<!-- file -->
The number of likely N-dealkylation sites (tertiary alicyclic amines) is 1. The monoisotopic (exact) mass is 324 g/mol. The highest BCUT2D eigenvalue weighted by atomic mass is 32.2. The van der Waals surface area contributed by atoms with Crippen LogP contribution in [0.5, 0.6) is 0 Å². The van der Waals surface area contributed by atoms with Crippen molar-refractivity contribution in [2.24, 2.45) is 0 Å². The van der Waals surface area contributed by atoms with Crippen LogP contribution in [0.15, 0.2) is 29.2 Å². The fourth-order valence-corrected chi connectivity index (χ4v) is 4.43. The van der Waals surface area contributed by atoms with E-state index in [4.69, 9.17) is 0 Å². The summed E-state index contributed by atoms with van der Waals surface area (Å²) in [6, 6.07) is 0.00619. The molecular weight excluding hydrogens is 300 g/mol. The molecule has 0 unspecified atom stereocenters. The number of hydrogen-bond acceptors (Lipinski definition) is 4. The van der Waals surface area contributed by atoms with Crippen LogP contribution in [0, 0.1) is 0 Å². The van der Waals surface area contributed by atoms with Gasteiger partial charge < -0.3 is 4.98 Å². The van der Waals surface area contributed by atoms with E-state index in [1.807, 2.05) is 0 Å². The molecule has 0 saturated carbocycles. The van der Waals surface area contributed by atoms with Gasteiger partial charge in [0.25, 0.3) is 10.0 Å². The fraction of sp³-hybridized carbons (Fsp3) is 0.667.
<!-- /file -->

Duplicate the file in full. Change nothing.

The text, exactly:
The number of likely N-dealkylation sites (tertiary alicyclic amines) is 1. The monoisotopic (exact) mass is 324 g/mol. The highest BCUT2D eigenvalue weighted by atomic mass is 32.2. The van der Waals surface area contributed by atoms with Crippen LogP contribution in [0.5, 0.6) is 0 Å². The van der Waals surface area contributed by atoms with Crippen molar-refractivity contribution in [2.24, 2.45) is 0 Å². The van der Waals surface area contributed by atoms with Crippen LogP contribution in [0.15, 0.2) is 29.2 Å². The fourth-order valence-corrected chi connectivity index (χ4v) is 4.43. The van der Waals surface area contributed by atoms with E-state index in [4.69, 9.17) is 0 Å². The summed E-state index contributed by atoms with van der Waals surface area (Å²) in [6, 6.07) is 0.00619. The molecular weight excluding hydrogens is 300 g/mol. The molecule has 0 unspecified atom stereocenters. The number of hydrogen-bond acceptors (Lipinski definition) is 4. The van der Waals surface area contributed by atoms with Crippen LogP contribution in [0, 0.1) is 0 Å². The van der Waals surface area contributed by atoms with Gasteiger partial charge < -0.3 is 4.98 Å². The van der Waals surface area contributed by atoms with E-state index in [1.807, 2.05) is 0 Å². The molecule has 0 saturated carbocycles. The van der Waals surface area contributed by atoms with Gasteiger partial charge in [0.25, 0.3) is 10.0 Å². The fraction of sp³-hybridized carbons (Fsp3) is 0.667.